Zipp's new Service Course SL 70 XPLR handlebar is aimed at all-road, gravel and adventure riding, with a slightly flared shape that provides a comfortable position on long rides and gives extra control on loose and technical terrain. There's plenty of stiffness when you're riding rowdy off-road terrain, and it's a good weight for the material, but this top-end SL does look a little pricey compared to some rivals.
- Pros: Great shape, weight
- Cons: Price
This new Zipp handlebar has just launched today – and we'll add a buying link as soon as we can – but I've been testing it for the past few weeks. Zipp is best known for dimples and aerodynamic high-performance road products, but the new XPLR tag applied to this handlebar is a sign it wants to roll up its sleeves, expand its horizons and get muddy. Zipp says XPLR "exemplifies the desire to explore the world with an expanded definition of cycling on a drop bar bicycle... from paved roads onto gravel, mud, dirt, and even singletrack". I suspect we'll be seeing Zipp XPLR products in the future as this sector of the cycling market continues to grow.
It's an aluminium flared drop handlebar available in two versions, the lighter SL version reviewed here, costing £109, and the regular Service Course 70 XPLR costing £54. They share the same shape but the main difference is on the scales: 262g verified for the SL, and a claimed 305g for the cheaper bar.
Features (there aren't many on a handlebar) include Shimano Di2 bar end junction box compatibility and a 100mm clamping aero on the bar tops for all your bikepacking or commuting accessories.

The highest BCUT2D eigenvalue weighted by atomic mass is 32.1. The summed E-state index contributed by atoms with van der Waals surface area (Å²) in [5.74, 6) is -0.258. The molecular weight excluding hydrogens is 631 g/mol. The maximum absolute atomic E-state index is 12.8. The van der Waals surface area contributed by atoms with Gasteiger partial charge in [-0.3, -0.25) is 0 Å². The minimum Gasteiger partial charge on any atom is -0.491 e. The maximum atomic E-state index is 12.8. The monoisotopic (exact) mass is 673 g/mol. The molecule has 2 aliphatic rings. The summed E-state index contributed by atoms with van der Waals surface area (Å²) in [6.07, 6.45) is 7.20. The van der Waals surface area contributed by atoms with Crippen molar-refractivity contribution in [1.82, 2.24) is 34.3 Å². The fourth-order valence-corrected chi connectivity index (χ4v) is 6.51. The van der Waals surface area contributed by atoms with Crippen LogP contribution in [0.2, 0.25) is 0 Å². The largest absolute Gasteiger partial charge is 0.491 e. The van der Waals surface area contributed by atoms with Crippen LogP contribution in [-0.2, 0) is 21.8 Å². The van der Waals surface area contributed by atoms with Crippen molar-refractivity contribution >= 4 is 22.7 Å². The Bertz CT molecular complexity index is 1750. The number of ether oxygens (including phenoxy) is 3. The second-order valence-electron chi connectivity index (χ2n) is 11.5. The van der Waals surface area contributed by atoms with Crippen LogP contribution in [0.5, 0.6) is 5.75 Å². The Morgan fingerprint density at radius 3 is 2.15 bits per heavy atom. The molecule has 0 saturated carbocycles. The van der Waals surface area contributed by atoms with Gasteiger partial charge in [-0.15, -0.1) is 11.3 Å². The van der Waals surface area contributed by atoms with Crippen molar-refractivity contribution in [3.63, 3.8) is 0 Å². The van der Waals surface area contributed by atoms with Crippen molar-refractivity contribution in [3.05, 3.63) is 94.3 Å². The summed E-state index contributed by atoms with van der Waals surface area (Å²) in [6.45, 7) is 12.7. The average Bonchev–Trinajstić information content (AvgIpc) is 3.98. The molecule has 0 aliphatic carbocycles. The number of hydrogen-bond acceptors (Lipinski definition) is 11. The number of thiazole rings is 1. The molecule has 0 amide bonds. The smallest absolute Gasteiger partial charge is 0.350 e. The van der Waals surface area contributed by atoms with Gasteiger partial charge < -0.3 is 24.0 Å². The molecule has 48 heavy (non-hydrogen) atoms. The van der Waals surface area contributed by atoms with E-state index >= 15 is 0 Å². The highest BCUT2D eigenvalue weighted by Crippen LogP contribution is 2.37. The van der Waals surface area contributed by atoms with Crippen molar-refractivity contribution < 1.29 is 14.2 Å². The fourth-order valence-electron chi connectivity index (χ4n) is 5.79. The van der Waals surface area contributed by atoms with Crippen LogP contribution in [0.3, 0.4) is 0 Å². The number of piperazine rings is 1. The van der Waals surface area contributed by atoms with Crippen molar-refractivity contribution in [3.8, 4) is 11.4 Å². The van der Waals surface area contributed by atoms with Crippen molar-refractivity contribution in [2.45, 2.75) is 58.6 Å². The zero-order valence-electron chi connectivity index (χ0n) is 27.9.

The result of this focus is a handlebar with a carefully considered shape aimed, as I've said, at all-road, gravel and adventure riding. It's all about the flare and outsweep. Flare is created by rotating the entire drop above the brake levers outward; outsweep comes from rotating the drop below the brake lever outward.
The scores on the doors are a 5-degree flare with an 11-degree outsweep, a 3-degree backsweep along the tops, short 70mm reach, and shallow 115mm drop. It's a shape Zipp arrived at after extensive research and testing, it tells us. Well, it's hardly going to say it was knocked up in an afternoon, is it?
Zipp says the shape creates an "optimal comfort zone position for hours of rough riding over mixed terrain, whether doing a two-hour training ride from home or a 200+-mile gravel adventure". To find out, I've been riding this handlebar for the past couple of weeks, bolted to the front of my own Fairlight Secan. I opted for a 42cm width – 40, 44 and 46cm are also available – wrapped it in some nice new Silca bar tape (review coming soon) and hit the trails, byways, roads, gravel tracks and more.